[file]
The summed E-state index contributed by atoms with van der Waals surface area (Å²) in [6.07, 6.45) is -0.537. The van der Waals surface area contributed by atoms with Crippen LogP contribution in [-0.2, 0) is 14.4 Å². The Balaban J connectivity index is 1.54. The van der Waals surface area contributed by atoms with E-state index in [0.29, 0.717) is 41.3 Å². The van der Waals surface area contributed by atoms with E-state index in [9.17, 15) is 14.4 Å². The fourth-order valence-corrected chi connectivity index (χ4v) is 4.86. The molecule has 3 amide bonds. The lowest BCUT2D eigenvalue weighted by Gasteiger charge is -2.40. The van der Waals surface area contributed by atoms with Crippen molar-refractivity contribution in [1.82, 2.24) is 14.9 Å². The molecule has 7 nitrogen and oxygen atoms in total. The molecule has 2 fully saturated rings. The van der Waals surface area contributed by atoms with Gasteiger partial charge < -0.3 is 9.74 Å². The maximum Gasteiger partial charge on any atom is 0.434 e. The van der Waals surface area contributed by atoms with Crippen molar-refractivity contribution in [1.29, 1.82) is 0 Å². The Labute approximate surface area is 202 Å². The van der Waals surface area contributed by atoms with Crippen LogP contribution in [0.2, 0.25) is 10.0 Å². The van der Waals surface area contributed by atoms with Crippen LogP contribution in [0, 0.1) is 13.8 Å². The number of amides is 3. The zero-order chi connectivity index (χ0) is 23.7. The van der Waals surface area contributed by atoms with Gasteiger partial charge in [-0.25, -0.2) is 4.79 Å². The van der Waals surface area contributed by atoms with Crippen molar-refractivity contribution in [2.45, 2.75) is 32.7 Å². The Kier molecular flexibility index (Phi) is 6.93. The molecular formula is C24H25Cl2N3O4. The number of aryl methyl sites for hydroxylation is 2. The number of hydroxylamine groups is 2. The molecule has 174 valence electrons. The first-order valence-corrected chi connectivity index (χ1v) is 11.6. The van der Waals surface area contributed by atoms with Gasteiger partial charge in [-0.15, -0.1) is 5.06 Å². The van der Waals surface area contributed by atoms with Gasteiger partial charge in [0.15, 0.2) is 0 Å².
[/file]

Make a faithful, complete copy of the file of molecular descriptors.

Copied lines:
The summed E-state index contributed by atoms with van der Waals surface area (Å²) in [6.07, 6.45) is -0.537. The van der Waals surface area contributed by atoms with Crippen LogP contribution in [-0.2, 0) is 14.4 Å². The Balaban J connectivity index is 1.54. The van der Waals surface area contributed by atoms with E-state index in [0.29, 0.717) is 41.3 Å². The van der Waals surface area contributed by atoms with E-state index in [9.17, 15) is 14.4 Å². The fourth-order valence-corrected chi connectivity index (χ4v) is 4.86. The molecule has 3 amide bonds. The lowest BCUT2D eigenvalue weighted by Gasteiger charge is -2.40. The van der Waals surface area contributed by atoms with Crippen molar-refractivity contribution in [1.82, 2.24) is 14.9 Å². The molecule has 7 nitrogen and oxygen atoms in total. The molecule has 2 fully saturated rings. The van der Waals surface area contributed by atoms with Gasteiger partial charge < -0.3 is 9.74 Å². The maximum Gasteiger partial charge on any atom is 0.434 e. The van der Waals surface area contributed by atoms with Crippen molar-refractivity contribution in [1.29, 1.82) is 0 Å². The Labute approximate surface area is 202 Å². The van der Waals surface area contributed by atoms with Crippen LogP contribution in [0.2, 0.25) is 10.0 Å². The van der Waals surface area contributed by atoms with Crippen LogP contribution in [0, 0.1) is 13.8 Å². The number of amides is 3. The zero-order chi connectivity index (χ0) is 23.7. The van der Waals surface area contributed by atoms with Gasteiger partial charge in [-0.25, -0.2) is 4.79 Å². The van der Waals surface area contributed by atoms with Crippen molar-refractivity contribution in [2.45, 2.75) is 32.7 Å². The Kier molecular flexibility index (Phi) is 6.93. The molecular formula is C24H25Cl2N3O4. The number of aryl methyl sites for hydroxylation is 2. The number of hydroxylamine groups is 2. The molecule has 174 valence electrons. The first-order valence-corrected chi connectivity index (χ1v) is 11.6. The van der Waals surface area contributed by atoms with Gasteiger partial charge in [-0.15, -0.1) is 5.06 Å². The van der Waals surface area contributed by atoms with Gasteiger partial charge in [0.15, 0.2) is 0 Å².